Monday, December 1, 2008

Drawn Collage

Last drawing assignment for the semester -- and it ended up being as time-consuming as the Dreamscape! The theme was texture, and for this we needed to create a collage -- and then draw it. I've posted both the collage and the drawing below. Media used: pencil, india ink, gouache, and 'Golden' Absorbent Ground for watermedia.
First the real one:

Then the drawing I did:

Wednesday, November 26, 2008

Dreamscape

One of the last major assignments for the Drawing class (for this semester) was to create a "Dreamscape" -- something you might find in your dreams. Everything was to be drawn as realistically as possible, but organized in such a way that it could not possibly be a real scene. In addition, there were certain elements that had to be included. We could choose 3 possible things from a list of 15, and they had to be in the composition. My choices were: door, train, and animal. This assignment was to be done in a variety of media, with no more than 1/3 of the picture in color. I used pencil, inck, charcoal, conte, and Prismacolor pencils, as well as image transfer from photocopies (the clock face and the wood grain).

Historical Painting

I finally finished my historical painting: a copy of Lawren Harris's Autumn, Algoma. It was challenging, to say the least, and I definitely did not obtain the same degree of richness of color that Harris has in his painting. That being said, I did learn quite a bit about applying the paint, the use of contrasting colors and values and how to correct my mistakes in a hurry! For the link to the actual painting by Lawren Harris, check out one of my earlier posts.

Wednesday, November 12, 2008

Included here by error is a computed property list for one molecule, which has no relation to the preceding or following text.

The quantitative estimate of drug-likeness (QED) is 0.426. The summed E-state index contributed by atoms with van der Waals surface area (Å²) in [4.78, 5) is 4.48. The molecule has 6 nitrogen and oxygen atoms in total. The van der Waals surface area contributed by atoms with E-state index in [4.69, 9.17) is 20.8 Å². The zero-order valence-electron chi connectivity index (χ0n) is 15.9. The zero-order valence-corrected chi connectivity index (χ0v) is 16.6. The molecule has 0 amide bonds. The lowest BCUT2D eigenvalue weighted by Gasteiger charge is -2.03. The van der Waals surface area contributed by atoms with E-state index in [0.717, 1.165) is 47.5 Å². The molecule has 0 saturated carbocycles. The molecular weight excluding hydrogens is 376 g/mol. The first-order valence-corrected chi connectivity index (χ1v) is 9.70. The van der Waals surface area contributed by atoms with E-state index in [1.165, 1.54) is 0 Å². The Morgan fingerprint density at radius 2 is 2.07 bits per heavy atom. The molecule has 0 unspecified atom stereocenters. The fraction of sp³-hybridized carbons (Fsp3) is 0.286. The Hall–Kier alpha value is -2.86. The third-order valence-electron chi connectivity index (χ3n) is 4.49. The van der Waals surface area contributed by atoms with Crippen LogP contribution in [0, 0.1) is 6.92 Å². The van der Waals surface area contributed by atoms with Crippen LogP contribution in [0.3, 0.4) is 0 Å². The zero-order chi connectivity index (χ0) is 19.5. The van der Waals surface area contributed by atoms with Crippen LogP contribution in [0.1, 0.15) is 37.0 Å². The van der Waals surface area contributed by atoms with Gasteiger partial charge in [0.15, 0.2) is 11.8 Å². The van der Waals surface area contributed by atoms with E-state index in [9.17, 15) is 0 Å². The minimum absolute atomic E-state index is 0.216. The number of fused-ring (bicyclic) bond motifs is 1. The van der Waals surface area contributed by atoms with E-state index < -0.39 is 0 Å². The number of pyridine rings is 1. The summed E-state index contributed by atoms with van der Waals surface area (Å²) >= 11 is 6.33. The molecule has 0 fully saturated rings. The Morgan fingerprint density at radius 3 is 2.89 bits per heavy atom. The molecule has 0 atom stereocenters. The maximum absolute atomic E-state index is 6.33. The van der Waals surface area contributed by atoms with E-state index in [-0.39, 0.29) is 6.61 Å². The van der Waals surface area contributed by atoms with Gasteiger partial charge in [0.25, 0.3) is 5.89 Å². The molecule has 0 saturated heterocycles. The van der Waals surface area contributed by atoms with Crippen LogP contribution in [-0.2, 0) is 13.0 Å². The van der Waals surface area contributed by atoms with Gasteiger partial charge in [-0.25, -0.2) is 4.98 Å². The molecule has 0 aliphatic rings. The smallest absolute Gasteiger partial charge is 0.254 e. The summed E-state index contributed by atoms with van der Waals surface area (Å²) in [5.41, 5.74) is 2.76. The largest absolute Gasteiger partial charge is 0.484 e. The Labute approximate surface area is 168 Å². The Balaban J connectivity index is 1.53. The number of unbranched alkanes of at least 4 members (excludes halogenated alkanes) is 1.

The Answer is 42

Well, the end of the semester is drawing near -- how quickly time flies! One of the final projects for color theory is to do a large self portrait -- 18" x 24" or larger. My paper was 18x24, so I think I qualify. The portrait could be realistic or metaphorical, but color was the key element. It took me a while to come up with a composition, but finally settled on the one shown below. After all, there were only a few months left to paint my portrait in the theme of the answer to the ultimate question of the life, the universe, and everything...

Wednesday, November 5, 2008

Artist's statement

Also a part of the "Making a Living as an Artist" course is the requirement to create an artist's statement. This statement can (and will) change over time, or with the particular gallery submission. Here is my current statement:


I take a multifaceted approach to my art by exploring the world around me in a variety of media, including watercolor, graphite, fiber arts and acrylic. Since my creative processes are energized when I feel a personal connection with by subject, my artwork usually portrays people I know or places I have been.

As I find the interplay of light and color to be especially exciting, I incorporate both of these conditions in my paintings. Watercolor is presently my favorite medium, as the transparency of the paint allows for some extremely luminous effects on the paper. I may strive for realism in my artwork, or move to a somewhat more abstract or illustrative style, depending on the subject chosen and the mood. I hope, through my works, to portray how I feel about the scene in front of me; to show it as I saw it, touched it, smelled it, while simultaneously giving the viewers a chance to relive their own similar experiences.